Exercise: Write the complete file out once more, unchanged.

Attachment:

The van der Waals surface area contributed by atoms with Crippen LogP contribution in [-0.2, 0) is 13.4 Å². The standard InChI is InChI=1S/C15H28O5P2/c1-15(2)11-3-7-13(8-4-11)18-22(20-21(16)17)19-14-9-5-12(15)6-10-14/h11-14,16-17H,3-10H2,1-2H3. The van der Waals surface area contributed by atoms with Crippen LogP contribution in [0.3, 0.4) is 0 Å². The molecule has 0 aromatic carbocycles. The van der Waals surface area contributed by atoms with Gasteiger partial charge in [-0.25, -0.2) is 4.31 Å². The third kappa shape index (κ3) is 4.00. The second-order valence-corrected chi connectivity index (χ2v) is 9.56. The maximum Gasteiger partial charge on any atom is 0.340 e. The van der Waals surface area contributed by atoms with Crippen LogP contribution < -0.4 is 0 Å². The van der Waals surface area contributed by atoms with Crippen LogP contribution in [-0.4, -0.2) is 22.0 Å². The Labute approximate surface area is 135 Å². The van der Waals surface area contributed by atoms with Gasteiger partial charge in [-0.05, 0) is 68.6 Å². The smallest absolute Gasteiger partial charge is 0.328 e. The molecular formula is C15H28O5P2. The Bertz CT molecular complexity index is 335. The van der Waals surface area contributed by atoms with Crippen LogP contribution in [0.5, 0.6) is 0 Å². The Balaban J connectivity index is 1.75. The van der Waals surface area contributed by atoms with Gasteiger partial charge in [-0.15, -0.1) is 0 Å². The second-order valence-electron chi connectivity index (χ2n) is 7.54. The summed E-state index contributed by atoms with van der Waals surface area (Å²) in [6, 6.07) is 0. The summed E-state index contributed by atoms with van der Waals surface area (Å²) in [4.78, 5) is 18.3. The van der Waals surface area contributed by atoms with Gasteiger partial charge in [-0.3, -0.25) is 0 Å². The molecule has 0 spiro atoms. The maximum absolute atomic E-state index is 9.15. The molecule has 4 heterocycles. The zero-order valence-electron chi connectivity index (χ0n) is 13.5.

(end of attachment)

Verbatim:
The van der Waals surface area contributed by atoms with Crippen LogP contribution in [-0.2, 0) is 13.4 Å². The standard InChI is InChI=1S/C15H28O5P2/c1-15(2)11-3-7-13(8-4-11)18-22(20-21(16)17)19-14-9-5-12(15)6-10-14/h11-14,16-17H,3-10H2,1-2H3. The van der Waals surface area contributed by atoms with Crippen LogP contribution in [0.3, 0.4) is 0 Å². The molecule has 0 aromatic carbocycles. The van der Waals surface area contributed by atoms with Gasteiger partial charge in [-0.25, -0.2) is 4.31 Å². The third kappa shape index (κ3) is 4.00. The second-order valence-corrected chi connectivity index (χ2v) is 9.56. The maximum Gasteiger partial charge on any atom is 0.340 e. The van der Waals surface area contributed by atoms with Crippen LogP contribution < -0.4 is 0 Å². The van der Waals surface area contributed by atoms with Crippen LogP contribution in [-0.4, -0.2) is 22.0 Å². The Labute approximate surface area is 135 Å². The van der Waals surface area contributed by atoms with Gasteiger partial charge in [-0.05, 0) is 68.6 Å². The smallest absolute Gasteiger partial charge is 0.328 e. The molecular formula is C15H28O5P2. The Bertz CT molecular complexity index is 335. The van der Waals surface area contributed by atoms with Crippen LogP contribution in [0.5, 0.6) is 0 Å². The Balaban J connectivity index is 1.75. The van der Waals surface area contributed by atoms with Gasteiger partial charge in [-0.15, -0.1) is 0 Å². The second-order valence-electron chi connectivity index (χ2n) is 7.54. The summed E-state index contributed by atoms with van der Waals surface area (Å²) in [6, 6.07) is 0. The summed E-state index contributed by atoms with van der Waals surface area (Å²) in [4.78, 5) is 18.3. The van der Waals surface area contributed by atoms with Gasteiger partial charge in [-0.3, -0.25) is 0 Å². The molecule has 0 spiro atoms. The maximum absolute atomic E-state index is 9.15. The molecule has 4 heterocycles. The zero-order valence-electron chi connectivity index (χ0n) is 13.5.